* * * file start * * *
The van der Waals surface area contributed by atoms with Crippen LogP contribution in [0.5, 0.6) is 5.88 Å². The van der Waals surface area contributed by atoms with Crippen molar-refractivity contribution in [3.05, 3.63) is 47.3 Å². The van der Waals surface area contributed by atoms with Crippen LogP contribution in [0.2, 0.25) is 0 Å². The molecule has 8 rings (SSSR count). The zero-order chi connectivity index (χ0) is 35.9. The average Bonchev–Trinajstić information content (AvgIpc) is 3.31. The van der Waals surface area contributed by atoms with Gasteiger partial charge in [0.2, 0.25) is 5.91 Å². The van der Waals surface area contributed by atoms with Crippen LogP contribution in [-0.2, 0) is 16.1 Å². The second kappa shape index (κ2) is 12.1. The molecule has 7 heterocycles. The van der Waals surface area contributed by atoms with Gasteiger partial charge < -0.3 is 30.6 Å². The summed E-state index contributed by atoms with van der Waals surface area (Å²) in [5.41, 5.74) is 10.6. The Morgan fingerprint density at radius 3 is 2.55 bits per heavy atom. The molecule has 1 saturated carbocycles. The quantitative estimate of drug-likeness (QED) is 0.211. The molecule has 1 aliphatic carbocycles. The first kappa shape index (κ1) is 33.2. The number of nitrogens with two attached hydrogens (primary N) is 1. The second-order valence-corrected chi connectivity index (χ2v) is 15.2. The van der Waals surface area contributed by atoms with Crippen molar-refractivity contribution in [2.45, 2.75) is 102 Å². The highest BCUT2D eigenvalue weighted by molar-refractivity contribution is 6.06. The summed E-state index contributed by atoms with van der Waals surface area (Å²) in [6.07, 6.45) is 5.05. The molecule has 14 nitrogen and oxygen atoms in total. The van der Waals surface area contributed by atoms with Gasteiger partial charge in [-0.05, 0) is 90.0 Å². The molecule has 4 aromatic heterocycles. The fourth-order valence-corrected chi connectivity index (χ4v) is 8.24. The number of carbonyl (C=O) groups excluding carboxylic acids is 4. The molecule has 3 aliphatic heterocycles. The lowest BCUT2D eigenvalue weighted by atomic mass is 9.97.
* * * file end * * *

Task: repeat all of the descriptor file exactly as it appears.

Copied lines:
The van der Waals surface area contributed by atoms with Crippen LogP contribution in [0.5, 0.6) is 5.88 Å². The van der Waals surface area contributed by atoms with Crippen molar-refractivity contribution in [3.05, 3.63) is 47.3 Å². The van der Waals surface area contributed by atoms with Crippen LogP contribution in [0.2, 0.25) is 0 Å². The molecule has 8 rings (SSSR count). The zero-order chi connectivity index (χ0) is 35.9. The average Bonchev–Trinajstić information content (AvgIpc) is 3.31. The van der Waals surface area contributed by atoms with Gasteiger partial charge in [0.2, 0.25) is 5.91 Å². The van der Waals surface area contributed by atoms with Crippen LogP contribution in [-0.2, 0) is 16.1 Å². The second kappa shape index (κ2) is 12.1. The molecule has 7 heterocycles. The van der Waals surface area contributed by atoms with Gasteiger partial charge < -0.3 is 30.6 Å². The summed E-state index contributed by atoms with van der Waals surface area (Å²) in [5.41, 5.74) is 10.6. The Morgan fingerprint density at radius 3 is 2.55 bits per heavy atom. The molecule has 1 saturated carbocycles. The quantitative estimate of drug-likeness (QED) is 0.211. The molecule has 1 aliphatic carbocycles. The first kappa shape index (κ1) is 33.2. The number of nitrogens with two attached hydrogens (primary N) is 1. The second-order valence-corrected chi connectivity index (χ2v) is 15.2. The van der Waals surface area contributed by atoms with Crippen molar-refractivity contribution in [2.45, 2.75) is 102 Å². The highest BCUT2D eigenvalue weighted by molar-refractivity contribution is 6.06. The summed E-state index contributed by atoms with van der Waals surface area (Å²) in [6.07, 6.45) is 5.05. The molecule has 14 nitrogen and oxygen atoms in total. The van der Waals surface area contributed by atoms with Gasteiger partial charge in [-0.05, 0) is 90.0 Å². The molecule has 4 aromatic heterocycles. The fourth-order valence-corrected chi connectivity index (χ4v) is 8.24. The number of carbonyl (C=O) groups excluding carboxylic acids is 4. The molecule has 3 aliphatic heterocycles. The lowest BCUT2D eigenvalue weighted by atomic mass is 9.97.